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The decision on whether to give credibility to a witness is in the fact-finder’s hands. The jury instruction on point discusses the multiple factors that the jury can consider in deciding whether to believe the witness. The most common factors we review in considering a domestic violence case are the following:
  • Did the witness seem to have a good memory?
  • How did the witness look and act while testifying? Did the witness seem to be making an honest effort to tell the truth, or did the witness seem to evade the questions or argue with the lawyers.
  • Does the witness’s age and maturity affect how you judge his or her testimony.
  • Does the witness have any bias, prejudice, or personal interest in how this case is decided?
  • In general, does the witness have any special reason to tell the truth, or any special reason to lie?
  • All in all, how reasonable does the witness’s testimony seem when you think about all the other evidence in the case?
Of course it is vital for the jury to see the victim testify. How the victim comes across plays an important role in the case.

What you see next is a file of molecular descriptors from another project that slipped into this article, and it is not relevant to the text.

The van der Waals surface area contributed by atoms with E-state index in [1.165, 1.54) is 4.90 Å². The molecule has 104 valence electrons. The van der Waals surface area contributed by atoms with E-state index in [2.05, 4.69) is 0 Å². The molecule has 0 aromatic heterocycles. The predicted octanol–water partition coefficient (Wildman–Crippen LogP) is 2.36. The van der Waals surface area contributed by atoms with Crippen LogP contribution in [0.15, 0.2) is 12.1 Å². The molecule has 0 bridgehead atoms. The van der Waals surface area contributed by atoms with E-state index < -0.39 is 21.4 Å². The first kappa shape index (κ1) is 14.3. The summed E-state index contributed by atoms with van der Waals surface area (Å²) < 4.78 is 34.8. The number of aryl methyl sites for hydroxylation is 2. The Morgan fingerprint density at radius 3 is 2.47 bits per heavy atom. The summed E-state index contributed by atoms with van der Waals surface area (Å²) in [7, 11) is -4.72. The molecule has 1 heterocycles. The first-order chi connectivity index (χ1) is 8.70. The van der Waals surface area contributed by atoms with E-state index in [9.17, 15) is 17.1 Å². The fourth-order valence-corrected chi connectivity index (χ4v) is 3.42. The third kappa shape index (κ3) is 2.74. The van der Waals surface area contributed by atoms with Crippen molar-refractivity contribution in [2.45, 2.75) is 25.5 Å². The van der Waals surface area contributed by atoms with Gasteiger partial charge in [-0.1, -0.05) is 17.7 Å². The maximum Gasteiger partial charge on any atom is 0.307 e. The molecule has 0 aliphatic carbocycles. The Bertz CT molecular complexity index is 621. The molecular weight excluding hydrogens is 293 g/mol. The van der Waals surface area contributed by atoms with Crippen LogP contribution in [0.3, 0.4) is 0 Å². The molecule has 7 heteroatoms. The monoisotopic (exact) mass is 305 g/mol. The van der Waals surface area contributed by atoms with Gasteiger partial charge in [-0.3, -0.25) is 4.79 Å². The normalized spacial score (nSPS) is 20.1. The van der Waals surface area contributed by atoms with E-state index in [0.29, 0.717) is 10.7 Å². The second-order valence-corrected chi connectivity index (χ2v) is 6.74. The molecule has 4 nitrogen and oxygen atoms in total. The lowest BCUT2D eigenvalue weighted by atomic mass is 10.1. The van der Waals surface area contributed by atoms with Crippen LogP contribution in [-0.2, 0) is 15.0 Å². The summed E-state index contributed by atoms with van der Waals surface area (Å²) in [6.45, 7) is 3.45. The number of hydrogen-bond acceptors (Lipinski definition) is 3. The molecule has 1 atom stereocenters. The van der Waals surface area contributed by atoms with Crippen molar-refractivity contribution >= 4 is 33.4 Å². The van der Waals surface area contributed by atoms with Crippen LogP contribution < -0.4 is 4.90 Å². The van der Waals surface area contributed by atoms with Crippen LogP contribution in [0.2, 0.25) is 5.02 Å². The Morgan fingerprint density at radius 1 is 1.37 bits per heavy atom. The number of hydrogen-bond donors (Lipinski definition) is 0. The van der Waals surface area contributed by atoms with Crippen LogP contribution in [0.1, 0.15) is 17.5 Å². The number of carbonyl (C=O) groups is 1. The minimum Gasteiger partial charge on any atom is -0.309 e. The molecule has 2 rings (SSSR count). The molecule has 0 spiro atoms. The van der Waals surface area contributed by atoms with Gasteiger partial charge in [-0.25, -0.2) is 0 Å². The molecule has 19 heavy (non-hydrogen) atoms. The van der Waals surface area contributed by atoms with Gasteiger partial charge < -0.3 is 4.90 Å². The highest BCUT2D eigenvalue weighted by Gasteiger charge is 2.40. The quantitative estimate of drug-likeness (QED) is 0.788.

As for age and maturity, we look for whether the victim suffers from mental diabilities, such as bi-polar disorder. We look to see if the victim has ever made unsubstantiated accusations in the past. We also look for prior convictions. Has the victim ever been convicted of a violent crime before? We’ll also look to see if the victim has been convicted of a crime that indicates a lack of veracity, such as larceny, check fraud or embezzelment. Furthermore, the victim’s reputation in the community plays a role in the case too.

A common motive to fabricate domestic violence is to gain the edge in a pending family law case concerning child custody or property division. The presence of a pending family law case at the time the domestic violence is alleged to have occurred cannot be understated. In fact, it must be highlighted for many reasons.

Another factor on credibility is the physical evidence of harm.  Did the police take pictures of brusing? If so, what are the extent of those marks, and do the marks corroborate or contradict the victim’s version of events?

If the victim accuses the defendant of prior acts of domestic violence, we look to determine whether these acts were ever reported. Did the victim go to the hospital? Are there any pictures of the prior acts of harm? We’ll also inquire into a couples counseling, if the parties ever engaged in such activity. Did these prior acts of domestic violence ever come up?

Only after looking closely at these factors should the Defendant make a decision on whether to take a plea, if any are offered, or go to trial. Domestic violence is a hot, political topic. But at its core, these cases don’t differ significantly from the grey shades that are so common to family law cases. Having an experienced attorney familiar with both areas of law should be part of your consideration when deciding on which attorney you want to hire. Give us a call. See if we’re the right firm for you.*

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